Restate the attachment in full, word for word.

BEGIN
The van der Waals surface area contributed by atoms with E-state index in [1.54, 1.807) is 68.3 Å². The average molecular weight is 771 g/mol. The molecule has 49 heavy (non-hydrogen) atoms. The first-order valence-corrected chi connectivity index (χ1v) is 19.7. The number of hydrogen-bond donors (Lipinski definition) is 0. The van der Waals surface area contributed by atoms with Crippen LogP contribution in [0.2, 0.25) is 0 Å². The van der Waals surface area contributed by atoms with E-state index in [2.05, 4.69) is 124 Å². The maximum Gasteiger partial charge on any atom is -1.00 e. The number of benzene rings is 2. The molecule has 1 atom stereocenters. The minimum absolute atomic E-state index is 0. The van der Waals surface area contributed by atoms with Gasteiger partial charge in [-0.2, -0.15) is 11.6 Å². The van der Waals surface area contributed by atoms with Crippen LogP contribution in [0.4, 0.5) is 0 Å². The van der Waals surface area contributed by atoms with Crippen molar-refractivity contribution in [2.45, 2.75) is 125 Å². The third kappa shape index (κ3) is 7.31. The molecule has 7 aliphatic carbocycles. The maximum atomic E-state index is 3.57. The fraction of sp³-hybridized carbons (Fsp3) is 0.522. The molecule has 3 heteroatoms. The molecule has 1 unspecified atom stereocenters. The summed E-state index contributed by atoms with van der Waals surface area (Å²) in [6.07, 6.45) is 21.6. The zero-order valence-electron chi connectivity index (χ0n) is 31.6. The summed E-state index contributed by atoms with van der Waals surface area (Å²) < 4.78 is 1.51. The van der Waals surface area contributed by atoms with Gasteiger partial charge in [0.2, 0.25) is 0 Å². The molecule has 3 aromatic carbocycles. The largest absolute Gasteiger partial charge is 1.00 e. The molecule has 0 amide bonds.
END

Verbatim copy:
The van der Waals surface area contributed by atoms with E-state index in [1.54, 1.807) is 68.3 Å². The average molecular weight is 771 g/mol. The molecule has 49 heavy (non-hydrogen) atoms. The first-order valence-corrected chi connectivity index (χ1v) is 19.7. The number of hydrogen-bond donors (Lipinski definition) is 0. The van der Waals surface area contributed by atoms with Crippen LogP contribution in [0.2, 0.25) is 0 Å². The van der Waals surface area contributed by atoms with E-state index in [2.05, 4.69) is 124 Å². The maximum Gasteiger partial charge on any atom is -1.00 e. The number of benzene rings is 2. The molecule has 1 atom stereocenters. The minimum absolute atomic E-state index is 0. The van der Waals surface area contributed by atoms with Gasteiger partial charge in [-0.2, -0.15) is 11.6 Å². The van der Waals surface area contributed by atoms with Crippen LogP contribution in [0.4, 0.5) is 0 Å². The van der Waals surface area contributed by atoms with Crippen molar-refractivity contribution in [2.45, 2.75) is 125 Å². The third kappa shape index (κ3) is 7.31. The molecule has 7 aliphatic carbocycles. The maximum atomic E-state index is 3.57. The fraction of sp³-hybridized carbons (Fsp3) is 0.522. The molecule has 3 heteroatoms. The molecule has 1 unspecified atom stereocenters. The summed E-state index contributed by atoms with van der Waals surface area (Å²) in [6.07, 6.45) is 21.6. The zero-order valence-electron chi connectivity index (χ0n) is 31.6. The summed E-state index contributed by atoms with van der Waals surface area (Å²) < 4.78 is 1.51. The van der Waals surface area contributed by atoms with Gasteiger partial charge in [0.2, 0.25) is 0 Å². The molecule has 3 aromatic carbocycles. The largest absolute Gasteiger partial charge is 1.00 e. The molecule has 0 amide bonds.